For me, April is Orangetheory’s Marathon Month, so I’ll be tracking my miles. Fortunately my studio is running the challenge on its Facebook group, so all the runners will be aiming to get in 30 miles this month. Last year I hit 32.08 miles, so I’ll be looking to surpass that. I’ll break that down into weekly and daily goals to keep myself going. Tracking my progress is also especially helpful.

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What are some small goals, or light posts that you can aim for over this month?

Tell Yourself Those Little White Lies

Lies can be good sometimes. When I’m working out, I lie to myself all the time. “Oh, I’ll only go three miles today.” “I’ll stop and take a break at X landmark.” “I’ll stop running after X amount of time.” I tell myself these lies to trick my brain into thinking that whatever I’m doing is going to be easier than it is. I trick myself into thinking that I’m going to do less when I’m really going to do more. This approach not only gets me out the door, but it makes me feel extra accomplished, so that’s a bonus!

I did this very thing on Monday this week. I went out with the intent of doing a 5k, but by 1.5 miles, I felt pretty good and decided to press on for 4, which I did.

When it comes to running, I also often lie to myself about my expectations. Either I don’t set them or I keep them low, thus surprising myself when I do better than expected (or … not expected). My mile times on Monday sort of blew me away, as I consider myself a pretty slow and steady runner. But surprises can abound when you don’t set expectations!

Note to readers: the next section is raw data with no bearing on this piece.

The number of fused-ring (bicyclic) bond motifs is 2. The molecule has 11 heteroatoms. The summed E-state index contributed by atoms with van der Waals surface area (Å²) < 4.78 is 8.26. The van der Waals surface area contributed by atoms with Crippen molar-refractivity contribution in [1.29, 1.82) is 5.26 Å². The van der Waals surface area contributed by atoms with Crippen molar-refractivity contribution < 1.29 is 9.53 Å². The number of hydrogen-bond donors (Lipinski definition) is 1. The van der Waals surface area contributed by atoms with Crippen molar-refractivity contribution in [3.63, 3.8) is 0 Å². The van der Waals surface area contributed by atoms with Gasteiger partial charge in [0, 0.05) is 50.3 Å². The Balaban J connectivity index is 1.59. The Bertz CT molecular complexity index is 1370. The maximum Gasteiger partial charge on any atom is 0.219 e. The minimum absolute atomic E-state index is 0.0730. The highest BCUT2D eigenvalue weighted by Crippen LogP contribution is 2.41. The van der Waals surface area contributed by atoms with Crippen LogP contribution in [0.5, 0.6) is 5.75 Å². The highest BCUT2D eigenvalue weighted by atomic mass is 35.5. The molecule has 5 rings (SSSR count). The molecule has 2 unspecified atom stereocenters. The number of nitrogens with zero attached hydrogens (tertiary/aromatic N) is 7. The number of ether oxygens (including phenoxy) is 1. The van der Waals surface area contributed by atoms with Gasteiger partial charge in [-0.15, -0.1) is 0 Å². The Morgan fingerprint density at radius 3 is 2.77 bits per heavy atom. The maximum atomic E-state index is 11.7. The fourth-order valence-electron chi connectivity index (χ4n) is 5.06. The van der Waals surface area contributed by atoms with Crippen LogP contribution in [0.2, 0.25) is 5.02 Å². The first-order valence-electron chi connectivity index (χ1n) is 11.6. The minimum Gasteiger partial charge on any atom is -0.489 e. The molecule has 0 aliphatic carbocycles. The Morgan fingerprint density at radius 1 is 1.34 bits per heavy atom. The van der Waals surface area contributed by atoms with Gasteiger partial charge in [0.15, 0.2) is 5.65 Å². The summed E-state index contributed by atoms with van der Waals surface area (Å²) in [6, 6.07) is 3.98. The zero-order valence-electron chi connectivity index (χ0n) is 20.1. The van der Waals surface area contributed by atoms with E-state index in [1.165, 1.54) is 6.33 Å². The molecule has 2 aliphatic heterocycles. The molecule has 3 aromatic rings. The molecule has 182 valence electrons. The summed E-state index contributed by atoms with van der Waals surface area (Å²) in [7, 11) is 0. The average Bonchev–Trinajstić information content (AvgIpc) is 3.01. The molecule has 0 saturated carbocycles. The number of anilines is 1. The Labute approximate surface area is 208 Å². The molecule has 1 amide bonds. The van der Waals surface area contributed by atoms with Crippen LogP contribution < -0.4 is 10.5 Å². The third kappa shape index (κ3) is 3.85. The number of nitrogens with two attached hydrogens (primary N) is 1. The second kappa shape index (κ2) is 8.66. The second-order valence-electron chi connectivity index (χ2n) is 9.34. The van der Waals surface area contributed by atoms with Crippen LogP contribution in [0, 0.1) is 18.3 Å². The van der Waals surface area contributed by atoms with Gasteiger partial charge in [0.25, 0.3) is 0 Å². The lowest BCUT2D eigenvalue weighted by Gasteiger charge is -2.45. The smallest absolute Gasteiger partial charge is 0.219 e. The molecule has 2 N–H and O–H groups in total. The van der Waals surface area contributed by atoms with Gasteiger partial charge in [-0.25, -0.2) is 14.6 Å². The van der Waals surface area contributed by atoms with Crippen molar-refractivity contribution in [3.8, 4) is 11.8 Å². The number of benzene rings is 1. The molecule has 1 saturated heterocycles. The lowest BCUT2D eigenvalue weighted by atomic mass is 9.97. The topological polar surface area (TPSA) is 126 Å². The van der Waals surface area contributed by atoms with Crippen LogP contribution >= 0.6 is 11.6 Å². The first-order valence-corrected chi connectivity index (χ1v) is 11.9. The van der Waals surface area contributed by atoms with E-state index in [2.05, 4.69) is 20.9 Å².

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I will fully acknowledge that this approach might not work for everyone. Without an intrinsic drive to push yourself, lies might become truths. But what does it hurt to give it a shot? You might surprise yourself.

If It Doesn’t Challenge You, It Doesn’t Change You

I touched on change in a recent post. It happens to us, or we make it happen. There’s plenty of unwanted change challenging us at the moment, but right now, I want to focus on the change that we make happen. This kind of change comes from the challenges that we give ourselves and will ultimately help up reach a goal and self improvement. Arguably, changing ourselves with challenges we have some control over will also better prepare us for those unwanted challenges and changes.

“If it doesn’t challenge you, it doesn’t change you” is something I picked up from Orangetheory. And while it might be a bit cliche or cheesy, it’s really f**king true.